When you are running a business, the members of staff that you bring on board are going to make all the difference to how well and how smoothly you can expect it to go. However, it may not always be the case that full-time staff members are the right route to go down for you. On other occasions, the gaps can be filled on a temporary basis. However, there is not one single way of hiring temp staff. You have a few main options that are worth considering. By assessing all of them in more detail, it is much more likely that you are going to make the right decision for you. So, without further ado, let’s get started.
First of all, you have the option of hiring staff members over a fixed term period. Essentially, this means that their contracts have a clear start and end date. Alternatively, the contracts can run until the completion of a certain project. Often, these take place over a fixed period of time such as maternity cover – or they could be over an especially busy period such as Christmas. On these occasions, holiday pay and notice periods are still taken into account. So, make sure that you include all of this in your financing plans and projections.
Zero Hour Contracts
Next up on the list, we have zero-hour contracts, which is when the worker does not have a guaranteed number of hours during the course of a working week. This means that staff members will only get paid for the number of hours that they are working. Of course, there is more of a level of flexibility built into them, but you need to make sure that you are in a situation where these are being used responsibly as there are plenty of negative news stories out there. There is still a defined legal framework that is built into them which needs to be taken seriously at all times.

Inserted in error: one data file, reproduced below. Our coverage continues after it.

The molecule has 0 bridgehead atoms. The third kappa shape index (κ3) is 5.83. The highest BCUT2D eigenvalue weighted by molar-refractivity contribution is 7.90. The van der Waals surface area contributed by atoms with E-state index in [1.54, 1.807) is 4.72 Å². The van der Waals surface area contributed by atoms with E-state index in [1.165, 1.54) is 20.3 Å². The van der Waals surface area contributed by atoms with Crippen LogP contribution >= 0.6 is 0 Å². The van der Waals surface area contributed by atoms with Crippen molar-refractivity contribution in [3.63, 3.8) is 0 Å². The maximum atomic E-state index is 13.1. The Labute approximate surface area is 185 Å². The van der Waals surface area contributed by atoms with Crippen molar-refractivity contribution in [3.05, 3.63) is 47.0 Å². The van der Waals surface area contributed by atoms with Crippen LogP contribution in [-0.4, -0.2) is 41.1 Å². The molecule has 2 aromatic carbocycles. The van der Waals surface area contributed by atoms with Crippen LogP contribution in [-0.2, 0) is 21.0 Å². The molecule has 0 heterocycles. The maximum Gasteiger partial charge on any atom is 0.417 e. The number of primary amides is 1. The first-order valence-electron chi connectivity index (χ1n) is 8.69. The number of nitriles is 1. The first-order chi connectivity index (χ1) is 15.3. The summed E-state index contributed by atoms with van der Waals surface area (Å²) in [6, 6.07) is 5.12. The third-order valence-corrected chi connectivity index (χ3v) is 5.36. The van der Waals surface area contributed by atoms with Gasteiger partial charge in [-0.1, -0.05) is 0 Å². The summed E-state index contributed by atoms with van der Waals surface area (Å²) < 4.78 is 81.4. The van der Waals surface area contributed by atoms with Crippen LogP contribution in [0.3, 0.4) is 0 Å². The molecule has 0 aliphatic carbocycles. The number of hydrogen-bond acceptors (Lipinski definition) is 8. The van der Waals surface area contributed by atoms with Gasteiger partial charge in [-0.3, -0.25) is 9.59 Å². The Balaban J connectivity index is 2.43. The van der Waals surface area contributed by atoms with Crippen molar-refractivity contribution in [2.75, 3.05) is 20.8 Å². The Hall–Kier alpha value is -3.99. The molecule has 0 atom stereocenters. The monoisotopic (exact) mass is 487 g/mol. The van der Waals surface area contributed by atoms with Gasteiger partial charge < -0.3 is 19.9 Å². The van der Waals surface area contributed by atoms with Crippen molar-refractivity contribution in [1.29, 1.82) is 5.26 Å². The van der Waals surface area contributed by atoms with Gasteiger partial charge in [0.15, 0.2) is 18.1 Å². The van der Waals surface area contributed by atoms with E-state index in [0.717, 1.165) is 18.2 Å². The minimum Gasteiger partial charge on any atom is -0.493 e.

The final type of temporary worker that we have on the list comes in the form of agency workers. Often, these are hired through a specific temp agency, which can be anything from an education agency to bring on board teaching assistants, to a pharmacy agency that hires a locum dispenser. These people are going to be classed as workers rather than employees and they are entitled to everything that is stipulated in employment rights, such as rest breaks, paid annual leave, and the national minimum wage. Also, when they are working for a period of 12 weeks, it is automatically the case that they are going to get the same treatment as employees in a comparable position.
When you are bringing on board temporary members of staff, it is always going to be worth exploring all the main routes in front of you to work out which of them makes the most sense and fits in best with what you are trying to accomplish.